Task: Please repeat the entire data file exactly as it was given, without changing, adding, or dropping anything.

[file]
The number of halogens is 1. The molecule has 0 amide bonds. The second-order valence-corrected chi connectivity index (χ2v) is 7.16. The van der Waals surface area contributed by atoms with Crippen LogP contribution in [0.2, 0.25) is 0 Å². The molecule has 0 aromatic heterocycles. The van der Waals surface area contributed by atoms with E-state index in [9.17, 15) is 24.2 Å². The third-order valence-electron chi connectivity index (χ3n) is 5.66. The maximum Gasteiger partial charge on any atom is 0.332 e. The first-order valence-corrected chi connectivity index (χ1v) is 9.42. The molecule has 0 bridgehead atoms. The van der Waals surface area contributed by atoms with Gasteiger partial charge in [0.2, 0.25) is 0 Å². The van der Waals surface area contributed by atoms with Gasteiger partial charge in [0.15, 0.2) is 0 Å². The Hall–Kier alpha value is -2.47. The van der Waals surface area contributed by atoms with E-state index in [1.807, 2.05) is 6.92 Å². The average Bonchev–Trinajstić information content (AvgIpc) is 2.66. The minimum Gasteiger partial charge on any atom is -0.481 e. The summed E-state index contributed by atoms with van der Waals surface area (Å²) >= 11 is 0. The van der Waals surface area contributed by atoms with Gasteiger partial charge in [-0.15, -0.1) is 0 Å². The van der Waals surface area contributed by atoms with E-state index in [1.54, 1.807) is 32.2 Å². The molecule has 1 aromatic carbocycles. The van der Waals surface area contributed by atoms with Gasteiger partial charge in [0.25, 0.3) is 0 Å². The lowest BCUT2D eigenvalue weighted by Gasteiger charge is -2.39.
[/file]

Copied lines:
The number of halogens is 1. The molecule has 0 amide bonds. The second-order valence-corrected chi connectivity index (χ2v) is 7.16. The van der Waals surface area contributed by atoms with Crippen LogP contribution in [0.2, 0.25) is 0 Å². The molecule has 0 aromatic heterocycles. The van der Waals surface area contributed by atoms with E-state index in [9.17, 15) is 24.2 Å². The third-order valence-electron chi connectivity index (χ3n) is 5.66. The maximum Gasteiger partial charge on any atom is 0.332 e. The first-order valence-corrected chi connectivity index (χ1v) is 9.42. The molecule has 0 bridgehead atoms. The van der Waals surface area contributed by atoms with Gasteiger partial charge in [0.2, 0.25) is 0 Å². The van der Waals surface area contributed by atoms with Gasteiger partial charge in [0.15, 0.2) is 0 Å². The Hall–Kier alpha value is -2.47. The van der Waals surface area contributed by atoms with E-state index in [1.807, 2.05) is 6.92 Å². The average Bonchev–Trinajstić information content (AvgIpc) is 2.66. The minimum Gasteiger partial charge on any atom is -0.481 e. The summed E-state index contributed by atoms with van der Waals surface area (Å²) >= 11 is 0. The van der Waals surface area contributed by atoms with Gasteiger partial charge in [-0.15, -0.1) is 0 Å². The van der Waals surface area contributed by atoms with E-state index in [1.54, 1.807) is 32.2 Å². The molecule has 1 aromatic carbocycles. The van der Waals surface area contributed by atoms with Gasteiger partial charge in [0.25, 0.3) is 0 Å². The lowest BCUT2D eigenvalue weighted by Gasteiger charge is -2.39.